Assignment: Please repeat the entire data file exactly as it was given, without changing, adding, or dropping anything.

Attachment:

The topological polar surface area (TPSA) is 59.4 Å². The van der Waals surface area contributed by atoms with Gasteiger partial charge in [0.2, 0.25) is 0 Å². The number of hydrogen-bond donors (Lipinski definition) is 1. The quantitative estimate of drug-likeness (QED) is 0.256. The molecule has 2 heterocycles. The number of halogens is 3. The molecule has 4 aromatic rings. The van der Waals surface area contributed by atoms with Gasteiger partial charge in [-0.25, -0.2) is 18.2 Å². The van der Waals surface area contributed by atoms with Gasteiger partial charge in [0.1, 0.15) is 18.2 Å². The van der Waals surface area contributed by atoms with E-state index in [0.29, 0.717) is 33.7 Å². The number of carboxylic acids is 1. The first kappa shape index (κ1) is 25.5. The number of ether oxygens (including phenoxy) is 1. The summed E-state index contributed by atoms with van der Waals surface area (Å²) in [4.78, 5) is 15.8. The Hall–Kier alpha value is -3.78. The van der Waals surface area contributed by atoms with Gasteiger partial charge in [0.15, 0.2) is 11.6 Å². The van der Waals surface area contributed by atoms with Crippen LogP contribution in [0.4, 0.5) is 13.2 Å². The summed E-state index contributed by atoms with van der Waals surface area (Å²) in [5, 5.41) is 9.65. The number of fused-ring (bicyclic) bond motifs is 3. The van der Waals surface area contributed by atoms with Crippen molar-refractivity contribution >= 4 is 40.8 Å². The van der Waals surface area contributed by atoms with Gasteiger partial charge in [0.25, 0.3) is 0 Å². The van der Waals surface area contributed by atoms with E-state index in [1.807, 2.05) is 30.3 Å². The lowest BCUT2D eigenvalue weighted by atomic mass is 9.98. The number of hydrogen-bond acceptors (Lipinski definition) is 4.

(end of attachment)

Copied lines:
The topological polar surface area (TPSA) is 59.4 Å². The van der Waals surface area contributed by atoms with Gasteiger partial charge in [0.2, 0.25) is 0 Å². The number of hydrogen-bond donors (Lipinski definition) is 1. The quantitative estimate of drug-likeness (QED) is 0.256. The molecule has 2 heterocycles. The number of halogens is 3. The molecule has 4 aromatic rings. The van der Waals surface area contributed by atoms with Gasteiger partial charge in [-0.25, -0.2) is 18.2 Å². The van der Waals surface area contributed by atoms with Gasteiger partial charge in [0.1, 0.15) is 18.2 Å². The van der Waals surface area contributed by atoms with E-state index in [0.29, 0.717) is 33.7 Å². The number of carboxylic acids is 1. The first kappa shape index (κ1) is 25.5. The number of ether oxygens (including phenoxy) is 1. The summed E-state index contributed by atoms with van der Waals surface area (Å²) in [4.78, 5) is 15.8. The Hall–Kier alpha value is -3.78. The van der Waals surface area contributed by atoms with Gasteiger partial charge in [0.15, 0.2) is 11.6 Å². The van der Waals surface area contributed by atoms with Crippen LogP contribution in [0.4, 0.5) is 13.2 Å². The summed E-state index contributed by atoms with van der Waals surface area (Å²) in [5, 5.41) is 9.65. The number of fused-ring (bicyclic) bond motifs is 3. The van der Waals surface area contributed by atoms with Crippen molar-refractivity contribution >= 4 is 40.8 Å². The van der Waals surface area contributed by atoms with Gasteiger partial charge in [0.25, 0.3) is 0 Å². The van der Waals surface area contributed by atoms with E-state index in [1.807, 2.05) is 30.3 Å². The lowest BCUT2D eigenvalue weighted by atomic mass is 9.98. The number of hydrogen-bond acceptors (Lipinski definition) is 4.